If there was one recommendation you could give to authors starting out, what would it be?  
Quit. If you can quit, then quit. Writing is a wonderful thing, it makes me happy, it balances me and it makes the world endurable. But the business of writing is massively dysfunctional - its like buying lottery tickets but with blood, sweat and tears. It's a game of satanic whack-a-mole.  It's a dream you'll spend your life chasing, and no matter where you end up, no matter what you do, the end of the rainbow will always be somewhere else. Writing will break your heart.
If you can't quit?  Then write. Write a lot. Write nonstop.  And don't just write one thing, write a lot, explore.  The world is full of "Great Single Novels" and most of them and their writers get forgotten. Write a body of work.   Don't sweat good or bad, don't second guess. Your first audience is yourself. Write what makes you happy.
And beyond that - look for someone to groom you, reach out, make contacts, connect with people, there's a community, try and get into that community. Success as a writer is more connections than talent, and more connections than hard work.
That was at least three.  Sorry.
I'm not sorry.
What are the characteristics you believe make a great science fiction story?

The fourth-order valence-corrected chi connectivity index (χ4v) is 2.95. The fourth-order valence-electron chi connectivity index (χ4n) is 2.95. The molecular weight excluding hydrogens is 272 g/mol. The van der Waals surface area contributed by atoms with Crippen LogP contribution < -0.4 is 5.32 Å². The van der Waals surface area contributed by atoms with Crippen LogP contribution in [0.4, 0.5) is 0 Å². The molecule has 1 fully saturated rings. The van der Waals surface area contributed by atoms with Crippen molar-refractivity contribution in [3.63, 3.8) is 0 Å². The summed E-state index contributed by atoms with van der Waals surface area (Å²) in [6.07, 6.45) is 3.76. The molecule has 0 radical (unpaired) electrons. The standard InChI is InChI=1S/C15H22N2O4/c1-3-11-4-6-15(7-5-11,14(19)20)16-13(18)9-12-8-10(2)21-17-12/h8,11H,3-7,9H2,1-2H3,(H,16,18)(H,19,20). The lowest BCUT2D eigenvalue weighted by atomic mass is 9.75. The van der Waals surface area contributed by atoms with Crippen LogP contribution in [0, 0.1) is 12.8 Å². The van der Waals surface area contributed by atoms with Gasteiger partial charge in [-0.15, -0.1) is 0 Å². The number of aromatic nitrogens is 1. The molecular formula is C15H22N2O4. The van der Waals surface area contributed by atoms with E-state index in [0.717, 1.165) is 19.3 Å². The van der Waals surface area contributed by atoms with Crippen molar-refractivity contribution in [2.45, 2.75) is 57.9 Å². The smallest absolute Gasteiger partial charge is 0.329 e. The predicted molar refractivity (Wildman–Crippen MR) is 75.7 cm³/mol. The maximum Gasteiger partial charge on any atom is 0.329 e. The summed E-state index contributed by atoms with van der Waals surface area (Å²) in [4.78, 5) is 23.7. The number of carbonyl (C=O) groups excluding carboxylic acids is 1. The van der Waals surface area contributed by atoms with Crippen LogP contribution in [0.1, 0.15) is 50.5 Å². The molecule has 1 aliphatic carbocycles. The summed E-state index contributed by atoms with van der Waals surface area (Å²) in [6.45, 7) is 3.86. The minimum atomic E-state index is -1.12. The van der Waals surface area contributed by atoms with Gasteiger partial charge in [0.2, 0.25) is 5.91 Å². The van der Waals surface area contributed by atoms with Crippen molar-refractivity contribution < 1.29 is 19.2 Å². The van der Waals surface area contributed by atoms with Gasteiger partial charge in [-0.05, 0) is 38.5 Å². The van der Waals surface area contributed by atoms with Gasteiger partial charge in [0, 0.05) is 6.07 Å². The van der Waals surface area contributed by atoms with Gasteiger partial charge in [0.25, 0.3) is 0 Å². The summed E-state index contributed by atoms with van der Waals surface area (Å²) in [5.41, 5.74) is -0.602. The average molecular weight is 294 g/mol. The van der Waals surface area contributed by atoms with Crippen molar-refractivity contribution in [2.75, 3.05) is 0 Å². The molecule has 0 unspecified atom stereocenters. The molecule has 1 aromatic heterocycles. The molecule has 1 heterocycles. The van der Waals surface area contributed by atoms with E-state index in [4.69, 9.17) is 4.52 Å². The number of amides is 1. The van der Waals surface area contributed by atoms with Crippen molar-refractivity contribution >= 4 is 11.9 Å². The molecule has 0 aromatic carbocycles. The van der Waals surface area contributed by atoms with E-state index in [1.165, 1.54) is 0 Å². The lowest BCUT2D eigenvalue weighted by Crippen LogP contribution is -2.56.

Authenticity.  It's the feeling as you're reading it, that the world you're reading is real, that the characters and situation are real, and that this actual world we're in is just the shadow.  That's a short answer (shocking) but that's really what it comes down to.   If it sucks you in and takes you away, if you stop being you, and your living room stops being your living room, and suddenly you're living in the world of James Holden or Captain Kirk, or Colonel Vimes from Diskworld then it's done it's job.

What is the title of your latest story?

Drunk Slutty Elf and Zombies.
Can you give us a synopsis of it?  
The main character, the 'Drunk Slutty Elf' is an incredibly damaged personality, but she's found a way to function through her dysfunction, basically like human car wreck riding a bicycle. She's a thief, and a competent one, careening through life.  And she's been waylaid by a Gray Space alien looking for the crashed pieces of his spaceship which have been flung through this fantasy world - so the alien gives focus and direction. The third member of the trio is a necromancer who is actually sort of a nice guy, if a bit insecure and downtrodden. Together they're ID (Drunk Slutty Elf), Superego (Alien) and Ego (necromancer).
Anyway, in this story, they're trapped in a City under siege, suffering through a zombie plague. The zombies aren't actually that bad, they're mild, and you can shoo them off by yelling at them, or giving them a good shove. The city is kind of desperate, the population is reduced to eating rats. Luckily, rat farming is a big industry, and to keep things going, the rat farmers harvest the zombies to feed the rats to feed the population....  Which might not have been a good idea, as the besieging army eventually finds out.